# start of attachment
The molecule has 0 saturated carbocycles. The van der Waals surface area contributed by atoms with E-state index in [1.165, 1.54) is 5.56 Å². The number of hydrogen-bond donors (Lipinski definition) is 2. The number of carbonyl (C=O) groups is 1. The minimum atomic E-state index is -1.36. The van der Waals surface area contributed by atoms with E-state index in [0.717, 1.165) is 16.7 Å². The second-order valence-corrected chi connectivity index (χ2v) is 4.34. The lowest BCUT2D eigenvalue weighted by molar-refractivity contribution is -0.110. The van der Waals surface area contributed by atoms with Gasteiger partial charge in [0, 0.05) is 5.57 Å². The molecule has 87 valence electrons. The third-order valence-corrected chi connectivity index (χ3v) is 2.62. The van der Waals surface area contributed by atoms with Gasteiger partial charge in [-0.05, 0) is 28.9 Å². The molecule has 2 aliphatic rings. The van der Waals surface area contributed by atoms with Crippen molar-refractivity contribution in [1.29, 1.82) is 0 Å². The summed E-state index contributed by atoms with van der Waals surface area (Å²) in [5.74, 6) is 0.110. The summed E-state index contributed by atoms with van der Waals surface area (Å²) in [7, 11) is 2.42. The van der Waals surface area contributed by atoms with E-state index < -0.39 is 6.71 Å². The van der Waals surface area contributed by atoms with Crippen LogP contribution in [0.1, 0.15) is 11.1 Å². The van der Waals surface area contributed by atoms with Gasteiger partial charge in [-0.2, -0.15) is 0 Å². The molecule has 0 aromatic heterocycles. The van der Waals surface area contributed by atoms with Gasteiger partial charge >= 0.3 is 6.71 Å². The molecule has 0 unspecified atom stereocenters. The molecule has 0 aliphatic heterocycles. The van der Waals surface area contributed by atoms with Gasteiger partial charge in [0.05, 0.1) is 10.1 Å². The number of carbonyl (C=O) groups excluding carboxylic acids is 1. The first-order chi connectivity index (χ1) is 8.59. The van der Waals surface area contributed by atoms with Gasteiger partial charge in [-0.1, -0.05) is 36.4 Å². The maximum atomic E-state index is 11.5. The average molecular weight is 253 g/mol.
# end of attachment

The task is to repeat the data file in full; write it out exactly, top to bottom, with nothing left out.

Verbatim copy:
The molecule has 0 saturated carbocycles. The van der Waals surface area contributed by atoms with E-state index in [1.165, 1.54) is 5.56 Å². The number of hydrogen-bond donors (Lipinski definition) is 2. The number of carbonyl (C=O) groups is 1. The minimum atomic E-state index is -1.36. The van der Waals surface area contributed by atoms with E-state index in [0.717, 1.165) is 16.7 Å². The second-order valence-corrected chi connectivity index (χ2v) is 4.34. The lowest BCUT2D eigenvalue weighted by molar-refractivity contribution is -0.110. The van der Waals surface area contributed by atoms with Gasteiger partial charge in [0, 0.05) is 5.57 Å². The molecule has 87 valence electrons. The third-order valence-corrected chi connectivity index (χ3v) is 2.62. The van der Waals surface area contributed by atoms with Gasteiger partial charge in [-0.05, 0) is 28.9 Å². The molecule has 2 aliphatic rings. The van der Waals surface area contributed by atoms with Crippen molar-refractivity contribution in [1.29, 1.82) is 0 Å². The summed E-state index contributed by atoms with van der Waals surface area (Å²) in [5.74, 6) is 0.110. The summed E-state index contributed by atoms with van der Waals surface area (Å²) in [7, 11) is 2.42. The van der Waals surface area contributed by atoms with E-state index < -0.39 is 6.71 Å². The van der Waals surface area contributed by atoms with Crippen LogP contribution in [0.1, 0.15) is 11.1 Å². The van der Waals surface area contributed by atoms with Gasteiger partial charge in [-0.2, -0.15) is 0 Å². The molecule has 0 aromatic heterocycles. The van der Waals surface area contributed by atoms with Gasteiger partial charge >= 0.3 is 6.71 Å². The molecule has 0 unspecified atom stereocenters. The molecule has 0 aliphatic heterocycles. The van der Waals surface area contributed by atoms with Gasteiger partial charge in [0.05, 0.1) is 10.1 Å². The number of carbonyl (C=O) groups excluding carboxylic acids is 1. The first-order chi connectivity index (χ1) is 8.59. The van der Waals surface area contributed by atoms with Gasteiger partial charge in [-0.1, -0.05) is 36.4 Å². The maximum atomic E-state index is 11.5. The average molecular weight is 253 g/mol.